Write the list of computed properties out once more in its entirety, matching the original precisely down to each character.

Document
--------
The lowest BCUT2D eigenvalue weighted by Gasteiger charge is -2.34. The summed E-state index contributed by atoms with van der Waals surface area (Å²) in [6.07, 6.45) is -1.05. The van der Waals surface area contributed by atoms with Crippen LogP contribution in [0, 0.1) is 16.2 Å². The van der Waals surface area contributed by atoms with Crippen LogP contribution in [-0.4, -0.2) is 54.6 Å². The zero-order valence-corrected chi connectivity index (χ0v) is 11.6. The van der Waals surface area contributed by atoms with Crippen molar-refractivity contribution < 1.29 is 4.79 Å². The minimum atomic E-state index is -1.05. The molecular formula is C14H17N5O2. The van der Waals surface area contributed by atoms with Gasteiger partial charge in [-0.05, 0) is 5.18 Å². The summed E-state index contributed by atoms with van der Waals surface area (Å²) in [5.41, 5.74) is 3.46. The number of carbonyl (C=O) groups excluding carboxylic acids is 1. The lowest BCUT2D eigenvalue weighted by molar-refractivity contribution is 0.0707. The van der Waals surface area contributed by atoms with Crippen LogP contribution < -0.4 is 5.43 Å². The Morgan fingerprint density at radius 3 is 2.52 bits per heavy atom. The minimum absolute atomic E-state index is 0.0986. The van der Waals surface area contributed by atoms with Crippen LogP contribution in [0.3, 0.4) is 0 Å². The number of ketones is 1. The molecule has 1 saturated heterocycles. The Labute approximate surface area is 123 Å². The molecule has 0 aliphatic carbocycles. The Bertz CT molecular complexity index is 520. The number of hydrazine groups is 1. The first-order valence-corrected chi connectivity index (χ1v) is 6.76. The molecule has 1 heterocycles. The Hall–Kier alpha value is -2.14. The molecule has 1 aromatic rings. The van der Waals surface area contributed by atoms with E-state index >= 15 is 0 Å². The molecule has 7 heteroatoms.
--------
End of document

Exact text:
The lowest BCUT2D eigenvalue weighted by Gasteiger charge is -2.34. The summed E-state index contributed by atoms with van der Waals surface area (Å²) in [6.07, 6.45) is -1.05. The van der Waals surface area contributed by atoms with Crippen LogP contribution in [0, 0.1) is 16.2 Å². The van der Waals surface area contributed by atoms with Crippen LogP contribution in [-0.4, -0.2) is 54.6 Å². The zero-order valence-corrected chi connectivity index (χ0v) is 11.6. The van der Waals surface area contributed by atoms with Crippen molar-refractivity contribution < 1.29 is 4.79 Å². The minimum atomic E-state index is -1.05. The molecular formula is C14H17N5O2. The van der Waals surface area contributed by atoms with Gasteiger partial charge in [-0.05, 0) is 5.18 Å². The summed E-state index contributed by atoms with van der Waals surface area (Å²) in [5.41, 5.74) is 3.46. The number of carbonyl (C=O) groups excluding carboxylic acids is 1. The lowest BCUT2D eigenvalue weighted by molar-refractivity contribution is 0.0707. The van der Waals surface area contributed by atoms with Crippen LogP contribution < -0.4 is 5.43 Å². The Morgan fingerprint density at radius 3 is 2.52 bits per heavy atom. The minimum absolute atomic E-state index is 0.0986. The van der Waals surface area contributed by atoms with Crippen LogP contribution in [0.3, 0.4) is 0 Å². The number of ketones is 1. The molecule has 1 saturated heterocycles. The Labute approximate surface area is 123 Å². The molecule has 0 aliphatic carbocycles. The Bertz CT molecular complexity index is 520. The number of hydrazine groups is 1. The first-order valence-corrected chi connectivity index (χ1v) is 6.76. The molecule has 1 heterocycles. The Hall–Kier alpha value is -2.14. The molecule has 1 aromatic rings. The van der Waals surface area contributed by atoms with E-state index >= 15 is 0 Å². The molecule has 7 heteroatoms.